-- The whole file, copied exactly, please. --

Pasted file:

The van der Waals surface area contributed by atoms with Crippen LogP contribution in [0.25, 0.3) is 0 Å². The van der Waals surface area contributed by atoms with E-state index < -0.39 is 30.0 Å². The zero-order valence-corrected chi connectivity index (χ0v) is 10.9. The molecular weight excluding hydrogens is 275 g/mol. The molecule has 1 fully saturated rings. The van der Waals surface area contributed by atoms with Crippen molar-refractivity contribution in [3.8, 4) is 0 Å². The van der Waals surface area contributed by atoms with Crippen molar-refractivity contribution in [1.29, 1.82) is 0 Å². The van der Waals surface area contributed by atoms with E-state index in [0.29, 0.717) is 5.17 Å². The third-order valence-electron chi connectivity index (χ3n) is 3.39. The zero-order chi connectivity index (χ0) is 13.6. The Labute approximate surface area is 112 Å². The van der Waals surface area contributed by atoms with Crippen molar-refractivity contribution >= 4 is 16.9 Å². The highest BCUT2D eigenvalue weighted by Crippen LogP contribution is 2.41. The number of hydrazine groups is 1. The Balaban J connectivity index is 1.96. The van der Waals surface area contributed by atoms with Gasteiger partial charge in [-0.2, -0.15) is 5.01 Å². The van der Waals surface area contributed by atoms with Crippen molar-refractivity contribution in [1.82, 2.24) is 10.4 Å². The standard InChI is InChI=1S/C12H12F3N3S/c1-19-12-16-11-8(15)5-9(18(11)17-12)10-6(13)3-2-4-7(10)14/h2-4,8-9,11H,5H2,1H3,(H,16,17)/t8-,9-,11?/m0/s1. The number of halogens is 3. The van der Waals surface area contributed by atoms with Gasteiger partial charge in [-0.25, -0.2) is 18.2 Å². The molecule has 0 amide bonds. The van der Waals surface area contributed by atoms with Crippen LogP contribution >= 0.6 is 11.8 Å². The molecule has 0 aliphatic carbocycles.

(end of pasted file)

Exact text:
The van der Waals surface area contributed by atoms with Crippen LogP contribution in [0.25, 0.3) is 0 Å². The van der Waals surface area contributed by atoms with E-state index < -0.39 is 30.0 Å². The zero-order valence-corrected chi connectivity index (χ0v) is 10.9. The molecular weight excluding hydrogens is 275 g/mol. The molecule has 1 fully saturated rings. The van der Waals surface area contributed by atoms with Crippen molar-refractivity contribution in [3.8, 4) is 0 Å². The van der Waals surface area contributed by atoms with Crippen molar-refractivity contribution in [1.29, 1.82) is 0 Å². The van der Waals surface area contributed by atoms with E-state index in [0.29, 0.717) is 5.17 Å². The third-order valence-electron chi connectivity index (χ3n) is 3.39. The zero-order chi connectivity index (χ0) is 13.6. The Labute approximate surface area is 112 Å². The van der Waals surface area contributed by atoms with Crippen molar-refractivity contribution >= 4 is 16.9 Å². The highest BCUT2D eigenvalue weighted by Crippen LogP contribution is 2.41. The number of hydrazine groups is 1. The Balaban J connectivity index is 1.96. The van der Waals surface area contributed by atoms with Gasteiger partial charge in [-0.2, -0.15) is 5.01 Å². The van der Waals surface area contributed by atoms with Crippen molar-refractivity contribution in [1.82, 2.24) is 10.4 Å². The standard InChI is InChI=1S/C12H12F3N3S/c1-19-12-16-11-8(15)5-9(18(11)17-12)10-6(13)3-2-4-7(10)14/h2-4,8-9,11H,5H2,1H3,(H,16,17)/t8-,9-,11?/m0/s1. The number of halogens is 3. The van der Waals surface area contributed by atoms with Gasteiger partial charge in [-0.25, -0.2) is 18.2 Å². The molecule has 0 amide bonds. The van der Waals surface area contributed by atoms with Crippen LogP contribution >= 0.6 is 11.8 Å². The molecule has 0 aliphatic carbocycles.